The Oneok Bakken NGL pipeline moves 30,000 bbl of ethane per day out of the total capacity of 140,000bbl/day. This is without cryogenic processing which is needed to take out ALL of the ethane. The rest of the ethane is rejected into natural gas. The new Oneok pipeline will add 240,000bbl/day of NGL capacity so that will be another big outlet for ethane. I think Bakken Midstream and Oneok will be in competition to where the NGL is shipped from/in ND.

If you don’t believe me call up the Oneok Public relations and you can hear it first hand for yourself!

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5 hours ago, NeutralObserver said:

Killdeer is only 30 miles from Dickinson.  If they really started to grow, I think that would benefit Dickinson's market more than Williston's.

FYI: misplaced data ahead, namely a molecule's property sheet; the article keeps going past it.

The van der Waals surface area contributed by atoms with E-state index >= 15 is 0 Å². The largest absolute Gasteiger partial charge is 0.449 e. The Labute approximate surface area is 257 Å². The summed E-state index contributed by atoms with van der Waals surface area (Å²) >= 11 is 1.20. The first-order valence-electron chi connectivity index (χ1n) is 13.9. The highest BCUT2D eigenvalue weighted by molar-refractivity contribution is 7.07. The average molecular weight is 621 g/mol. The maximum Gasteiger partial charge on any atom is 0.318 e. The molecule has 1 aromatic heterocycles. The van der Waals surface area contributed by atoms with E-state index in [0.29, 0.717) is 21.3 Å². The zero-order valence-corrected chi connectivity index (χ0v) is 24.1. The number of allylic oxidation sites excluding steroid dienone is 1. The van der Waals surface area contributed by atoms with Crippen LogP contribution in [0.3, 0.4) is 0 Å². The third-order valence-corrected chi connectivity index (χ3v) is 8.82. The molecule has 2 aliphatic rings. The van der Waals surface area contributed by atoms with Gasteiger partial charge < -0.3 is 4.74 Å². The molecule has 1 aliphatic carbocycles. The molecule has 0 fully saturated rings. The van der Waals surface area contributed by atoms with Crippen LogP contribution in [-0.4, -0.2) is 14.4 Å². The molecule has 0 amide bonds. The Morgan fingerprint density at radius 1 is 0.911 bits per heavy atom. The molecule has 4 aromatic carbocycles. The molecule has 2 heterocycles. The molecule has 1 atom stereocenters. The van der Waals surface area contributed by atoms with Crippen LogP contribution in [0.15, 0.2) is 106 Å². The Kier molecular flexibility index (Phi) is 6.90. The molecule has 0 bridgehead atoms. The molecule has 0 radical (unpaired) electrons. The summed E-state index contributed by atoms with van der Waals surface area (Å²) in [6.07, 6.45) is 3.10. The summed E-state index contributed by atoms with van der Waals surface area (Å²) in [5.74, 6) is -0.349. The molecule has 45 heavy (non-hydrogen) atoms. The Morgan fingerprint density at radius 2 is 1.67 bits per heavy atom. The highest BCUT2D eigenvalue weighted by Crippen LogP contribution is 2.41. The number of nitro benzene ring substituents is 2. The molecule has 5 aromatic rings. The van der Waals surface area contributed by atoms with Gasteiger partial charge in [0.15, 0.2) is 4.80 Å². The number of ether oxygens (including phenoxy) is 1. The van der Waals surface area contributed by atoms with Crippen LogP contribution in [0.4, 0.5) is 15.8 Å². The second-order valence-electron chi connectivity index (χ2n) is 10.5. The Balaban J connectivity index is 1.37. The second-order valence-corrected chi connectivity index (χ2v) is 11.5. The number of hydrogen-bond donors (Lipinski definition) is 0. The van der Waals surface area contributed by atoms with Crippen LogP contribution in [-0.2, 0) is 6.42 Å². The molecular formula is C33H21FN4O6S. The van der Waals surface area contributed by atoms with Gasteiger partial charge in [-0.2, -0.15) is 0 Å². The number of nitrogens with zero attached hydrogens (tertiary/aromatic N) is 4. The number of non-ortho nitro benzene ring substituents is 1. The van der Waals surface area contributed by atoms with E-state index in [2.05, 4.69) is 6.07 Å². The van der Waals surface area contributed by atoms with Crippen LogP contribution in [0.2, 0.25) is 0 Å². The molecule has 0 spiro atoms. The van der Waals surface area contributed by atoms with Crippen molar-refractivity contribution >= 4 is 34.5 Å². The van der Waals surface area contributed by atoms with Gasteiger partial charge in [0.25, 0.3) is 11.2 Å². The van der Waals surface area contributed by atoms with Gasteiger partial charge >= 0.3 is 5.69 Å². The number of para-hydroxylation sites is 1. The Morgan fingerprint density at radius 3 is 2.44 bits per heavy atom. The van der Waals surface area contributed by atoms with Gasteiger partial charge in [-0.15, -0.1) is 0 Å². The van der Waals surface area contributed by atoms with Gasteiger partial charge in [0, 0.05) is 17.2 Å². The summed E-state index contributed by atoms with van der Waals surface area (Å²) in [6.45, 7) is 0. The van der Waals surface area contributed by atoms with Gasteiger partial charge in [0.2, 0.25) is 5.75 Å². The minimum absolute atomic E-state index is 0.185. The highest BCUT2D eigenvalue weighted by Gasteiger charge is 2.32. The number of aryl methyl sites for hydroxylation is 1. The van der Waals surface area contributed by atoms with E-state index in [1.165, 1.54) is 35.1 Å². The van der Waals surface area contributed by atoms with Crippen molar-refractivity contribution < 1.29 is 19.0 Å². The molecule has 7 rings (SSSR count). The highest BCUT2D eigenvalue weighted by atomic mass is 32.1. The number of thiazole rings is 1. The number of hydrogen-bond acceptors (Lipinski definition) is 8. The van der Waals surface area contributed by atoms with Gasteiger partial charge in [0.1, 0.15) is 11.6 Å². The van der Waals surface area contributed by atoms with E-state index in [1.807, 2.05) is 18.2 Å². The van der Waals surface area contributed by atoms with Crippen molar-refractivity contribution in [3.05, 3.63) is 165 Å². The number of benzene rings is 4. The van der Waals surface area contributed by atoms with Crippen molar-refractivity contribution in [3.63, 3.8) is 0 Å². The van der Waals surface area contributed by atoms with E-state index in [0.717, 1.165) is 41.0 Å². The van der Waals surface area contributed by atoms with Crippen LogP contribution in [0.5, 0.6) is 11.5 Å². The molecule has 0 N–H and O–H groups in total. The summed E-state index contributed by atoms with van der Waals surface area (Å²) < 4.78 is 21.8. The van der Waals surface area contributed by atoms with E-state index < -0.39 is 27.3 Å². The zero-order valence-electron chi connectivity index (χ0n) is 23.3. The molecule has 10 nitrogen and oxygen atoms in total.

Does Killdeer High School stay Class B or make the jump to D1?

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11 hours ago, Sioux>Bison said:

You are taking over a half century ago, big difference in the booms today. The Permian play will always be much bigger than the Bakken. Williston will never grow to the size of Midland or Odessa. Never going to happen...... You lose more credibility every time you open your mouth.

The Bakken is just in the early innings.  3 million barrels / day is predicted over time and that just as much as all of Canada.  The average drilling time has gone down dramtically from like three months to like under 20 days, so the rig numbers don’t need to be so many and much less help is needed that in 2010.

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7 hours ago, NeutralObserver said:

Killdeer is only 30 miles from Dickinson.  If they really started to grow, I think that would benefit Dickinson's market more than Williston's.